Plants Species Diversity along River Benue Bank under the Influence of Siltation and Solid Waste Effluents, Adamawa State, Nigeria


This research was aimed at assessing plants diversity, under the influence of siltation and solid waste effluents along the River Benue bank, Shinko area in Yola North Local Government Area of Adamawa State, Nigeria. Three plots of 20 m × 20 m were randomly established at the solid waste, silt solid waste, silted and no-silt; no-waste areas. A quadrat of 1 m × 1 m was laid at random to determine the population of plant species in each plot. The results of the population of plant species in the various sites revealed that, 10 plant species occurred at the solid waste area (SWA), 7 species at silt waste area (SSW), 12 plant species at silted area (SA) and 31 plant species at no-silt; no-waste area (NSW). Shannon-Wiener’s diversity index was used to analyse species diversity in the various sampling locations. Shannon-Wiener’s diversity indexes in the various sites were approximately 1.985, 1.788, 2.140 and 3.125 at SWA, SSW, SA and NSW respectively. The result obtained indicates high uncertainties; as each species are relatively distributed within SWA, SSW, SA and NSW areas. The results indicated that there were significant differences at P ≥ 0.05 as (p-value = 0.183377) in plant species among the study sites. Axonopus compressus had the highest occurrence in 3 of the study areas, except for the silted area.

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Adaeze, J. , Dishan, E. and Tella, I. (2017) Plants Species Diversity along River Benue Bank under the Influence of Siltation and Solid Waste Effluents, Adamawa State, Nigeria. Open Access Library Journal, 4, 1-13. doi: 10.4236/oalib.1104125.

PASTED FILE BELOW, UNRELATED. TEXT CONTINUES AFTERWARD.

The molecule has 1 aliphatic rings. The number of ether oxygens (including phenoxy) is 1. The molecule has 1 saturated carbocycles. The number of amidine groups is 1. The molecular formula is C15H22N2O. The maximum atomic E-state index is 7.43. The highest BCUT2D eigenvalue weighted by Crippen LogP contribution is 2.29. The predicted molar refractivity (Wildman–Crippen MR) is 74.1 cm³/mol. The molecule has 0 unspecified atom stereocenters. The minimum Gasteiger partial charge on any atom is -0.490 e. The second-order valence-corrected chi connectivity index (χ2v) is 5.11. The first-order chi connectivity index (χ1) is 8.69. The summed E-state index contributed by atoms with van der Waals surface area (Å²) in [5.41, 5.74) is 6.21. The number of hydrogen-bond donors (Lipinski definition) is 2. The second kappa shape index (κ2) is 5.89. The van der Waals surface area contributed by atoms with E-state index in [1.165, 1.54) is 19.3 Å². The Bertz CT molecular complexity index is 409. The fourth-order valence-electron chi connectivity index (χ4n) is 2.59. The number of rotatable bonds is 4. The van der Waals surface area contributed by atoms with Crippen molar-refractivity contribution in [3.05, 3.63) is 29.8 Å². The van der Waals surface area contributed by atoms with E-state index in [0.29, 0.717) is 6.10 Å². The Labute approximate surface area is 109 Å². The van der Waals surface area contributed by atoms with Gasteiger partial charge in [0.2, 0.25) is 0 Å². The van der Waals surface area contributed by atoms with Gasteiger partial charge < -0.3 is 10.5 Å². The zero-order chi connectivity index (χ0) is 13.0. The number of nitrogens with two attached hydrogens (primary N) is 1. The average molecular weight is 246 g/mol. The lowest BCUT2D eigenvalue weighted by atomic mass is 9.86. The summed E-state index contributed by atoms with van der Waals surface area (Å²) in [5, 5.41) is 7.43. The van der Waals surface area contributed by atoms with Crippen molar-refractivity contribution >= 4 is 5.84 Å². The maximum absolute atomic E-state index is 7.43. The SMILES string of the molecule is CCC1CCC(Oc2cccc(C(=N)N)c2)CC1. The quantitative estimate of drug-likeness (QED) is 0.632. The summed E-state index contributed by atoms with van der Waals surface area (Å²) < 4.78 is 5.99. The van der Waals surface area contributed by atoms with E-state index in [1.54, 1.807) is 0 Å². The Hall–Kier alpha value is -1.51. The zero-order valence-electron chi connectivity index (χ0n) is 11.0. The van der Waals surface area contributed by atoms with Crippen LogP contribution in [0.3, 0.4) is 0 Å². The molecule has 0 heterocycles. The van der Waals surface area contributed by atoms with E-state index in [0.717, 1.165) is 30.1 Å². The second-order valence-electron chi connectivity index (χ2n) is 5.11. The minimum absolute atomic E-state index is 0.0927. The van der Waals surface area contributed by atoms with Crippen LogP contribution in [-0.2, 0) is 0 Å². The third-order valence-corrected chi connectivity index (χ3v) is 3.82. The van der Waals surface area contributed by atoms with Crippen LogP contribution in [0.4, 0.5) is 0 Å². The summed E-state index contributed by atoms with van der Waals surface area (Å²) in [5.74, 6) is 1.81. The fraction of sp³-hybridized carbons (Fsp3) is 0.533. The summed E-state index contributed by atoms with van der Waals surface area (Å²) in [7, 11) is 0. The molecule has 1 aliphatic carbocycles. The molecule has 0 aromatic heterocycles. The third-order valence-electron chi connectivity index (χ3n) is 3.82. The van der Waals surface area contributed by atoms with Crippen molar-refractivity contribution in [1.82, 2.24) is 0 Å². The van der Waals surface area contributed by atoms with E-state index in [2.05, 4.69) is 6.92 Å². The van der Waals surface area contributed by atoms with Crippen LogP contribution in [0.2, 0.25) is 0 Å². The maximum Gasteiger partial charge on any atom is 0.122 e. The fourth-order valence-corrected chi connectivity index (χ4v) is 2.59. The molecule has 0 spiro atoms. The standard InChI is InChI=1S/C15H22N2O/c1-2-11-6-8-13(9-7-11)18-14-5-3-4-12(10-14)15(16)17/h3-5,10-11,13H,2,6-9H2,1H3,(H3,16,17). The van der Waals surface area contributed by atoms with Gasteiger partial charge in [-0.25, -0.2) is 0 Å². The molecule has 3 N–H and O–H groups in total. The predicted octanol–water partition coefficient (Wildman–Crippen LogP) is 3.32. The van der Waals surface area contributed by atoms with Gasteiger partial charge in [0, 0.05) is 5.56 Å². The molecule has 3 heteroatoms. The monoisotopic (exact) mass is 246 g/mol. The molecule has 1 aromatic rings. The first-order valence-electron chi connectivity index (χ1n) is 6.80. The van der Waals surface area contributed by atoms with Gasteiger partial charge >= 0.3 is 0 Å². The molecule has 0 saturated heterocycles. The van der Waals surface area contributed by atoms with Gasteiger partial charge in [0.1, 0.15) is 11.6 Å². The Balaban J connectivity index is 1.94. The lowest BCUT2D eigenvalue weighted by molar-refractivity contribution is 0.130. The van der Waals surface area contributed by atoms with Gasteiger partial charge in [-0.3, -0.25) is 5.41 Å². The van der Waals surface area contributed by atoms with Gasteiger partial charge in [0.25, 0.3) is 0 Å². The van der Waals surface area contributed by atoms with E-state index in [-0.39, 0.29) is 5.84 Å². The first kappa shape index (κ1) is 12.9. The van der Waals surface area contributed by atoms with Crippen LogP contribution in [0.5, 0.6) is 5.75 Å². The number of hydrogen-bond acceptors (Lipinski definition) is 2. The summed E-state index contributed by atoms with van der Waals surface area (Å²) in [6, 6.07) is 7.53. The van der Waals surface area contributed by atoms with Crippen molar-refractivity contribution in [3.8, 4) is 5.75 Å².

1. Introduction

The set of species that can be present at a given site is limited by historical contingency. In order to show up, a species must either have evolved in an area or dispersed there (either naturally or through anthropogenic activities), and must not have gone locally extinct. The set of species present locally is further limited to those that possess the physiological adaptations to survive the environmental conditions that exist. This group is further shaped through interactions with other species [1] . Plant communities are broadly distributed into biomes based on the form of the dominant plant species. For example, grasslands are dominated by grasses, while forests are dominated by trees. Biomes are determined by regional climates, mostly temperature and precipitation, and follow general latitudinal trends. In principle, it is possible to examine competition at the level of the limiting resources if a detailed knowledge of the physiological processes of the competing plants is available. However, in most terrestrial ecological studies, there is only little information on the uptake and dynamics of the resources that limit the growth of different plant species, and, instead, competition is inferred from observed negative effects of neighbouring plants without knowing precisely which resources the plants were competing for. In certain situations, plants may compete for a single growth-limiting resource, perhaps for light in agricultural systems with sufficient water and nutrients, or in dense stands of marsh vegetation, but in many natural ecosystems plants may be co-limited by several resources, e.g. siltation, light, phosphorus and nitrogen at the same time [1] .

Environmental conditions play a key role in defining the function and distribution of plants, in combination with other factors. Changes in long term environmental conditions that can be collectively coined climate change are known to have had enormous impacts on plant diversity patterns in the future and are seen as having significant current impacts. It is predicted that climate change will remain one of the major drivers of biodiversity patterns in the future [2] . Individual plant species can only function physiologically, and successfully complete their life cycles under specific environmental conditions (ideally within a subset of these); changes to climate are likely to have significant impacts on plants from the level of the individual right through to the level of the ecosystem or biome [3] .